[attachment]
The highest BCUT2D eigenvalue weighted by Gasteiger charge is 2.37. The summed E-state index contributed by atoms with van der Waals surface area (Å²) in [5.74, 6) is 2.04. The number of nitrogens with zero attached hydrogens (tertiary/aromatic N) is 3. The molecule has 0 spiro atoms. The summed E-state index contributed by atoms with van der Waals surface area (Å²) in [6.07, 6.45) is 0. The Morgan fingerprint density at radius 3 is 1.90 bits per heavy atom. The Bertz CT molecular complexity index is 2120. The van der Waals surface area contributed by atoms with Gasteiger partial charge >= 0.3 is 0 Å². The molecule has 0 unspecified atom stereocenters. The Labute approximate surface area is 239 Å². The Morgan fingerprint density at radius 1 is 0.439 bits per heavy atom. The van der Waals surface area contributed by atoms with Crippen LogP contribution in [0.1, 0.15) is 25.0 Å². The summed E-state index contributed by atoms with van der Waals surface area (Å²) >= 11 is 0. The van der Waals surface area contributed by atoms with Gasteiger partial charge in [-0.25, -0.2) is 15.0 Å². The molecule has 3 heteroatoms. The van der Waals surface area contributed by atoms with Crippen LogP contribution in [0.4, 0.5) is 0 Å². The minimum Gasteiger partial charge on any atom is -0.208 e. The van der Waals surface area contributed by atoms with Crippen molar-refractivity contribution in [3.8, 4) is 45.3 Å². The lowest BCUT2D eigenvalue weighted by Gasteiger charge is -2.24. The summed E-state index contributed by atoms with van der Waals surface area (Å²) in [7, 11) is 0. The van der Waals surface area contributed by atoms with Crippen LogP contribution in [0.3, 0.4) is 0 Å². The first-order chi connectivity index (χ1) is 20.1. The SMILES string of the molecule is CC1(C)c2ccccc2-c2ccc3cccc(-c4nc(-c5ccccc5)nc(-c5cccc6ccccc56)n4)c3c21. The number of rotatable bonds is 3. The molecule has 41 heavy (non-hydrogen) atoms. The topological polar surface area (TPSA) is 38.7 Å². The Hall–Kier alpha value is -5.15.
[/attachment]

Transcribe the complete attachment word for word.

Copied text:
The highest BCUT2D eigenvalue weighted by Gasteiger charge is 2.37. The summed E-state index contributed by atoms with van der Waals surface area (Å²) in [5.74, 6) is 2.04. The number of nitrogens with zero attached hydrogens (tertiary/aromatic N) is 3. The molecule has 0 spiro atoms. The summed E-state index contributed by atoms with van der Waals surface area (Å²) in [6.07, 6.45) is 0. The Morgan fingerprint density at radius 3 is 1.90 bits per heavy atom. The Bertz CT molecular complexity index is 2120. The van der Waals surface area contributed by atoms with Gasteiger partial charge >= 0.3 is 0 Å². The molecule has 0 unspecified atom stereocenters. The Labute approximate surface area is 239 Å². The Morgan fingerprint density at radius 1 is 0.439 bits per heavy atom. The van der Waals surface area contributed by atoms with Crippen LogP contribution in [0.1, 0.15) is 25.0 Å². The summed E-state index contributed by atoms with van der Waals surface area (Å²) >= 11 is 0. The van der Waals surface area contributed by atoms with Gasteiger partial charge in [-0.25, -0.2) is 15.0 Å². The molecule has 3 heteroatoms. The van der Waals surface area contributed by atoms with Crippen LogP contribution in [0.4, 0.5) is 0 Å². The minimum Gasteiger partial charge on any atom is -0.208 e. The van der Waals surface area contributed by atoms with Crippen molar-refractivity contribution in [3.8, 4) is 45.3 Å². The lowest BCUT2D eigenvalue weighted by Gasteiger charge is -2.24. The summed E-state index contributed by atoms with van der Waals surface area (Å²) in [7, 11) is 0. The van der Waals surface area contributed by atoms with Crippen LogP contribution in [0.3, 0.4) is 0 Å². The first-order chi connectivity index (χ1) is 20.1. The SMILES string of the molecule is CC1(C)c2ccccc2-c2ccc3cccc(-c4nc(-c5ccccc5)nc(-c5cccc6ccccc56)n4)c3c21. The number of rotatable bonds is 3. The molecule has 41 heavy (non-hydrogen) atoms. The topological polar surface area (TPSA) is 38.7 Å². The Hall–Kier alpha value is -5.15.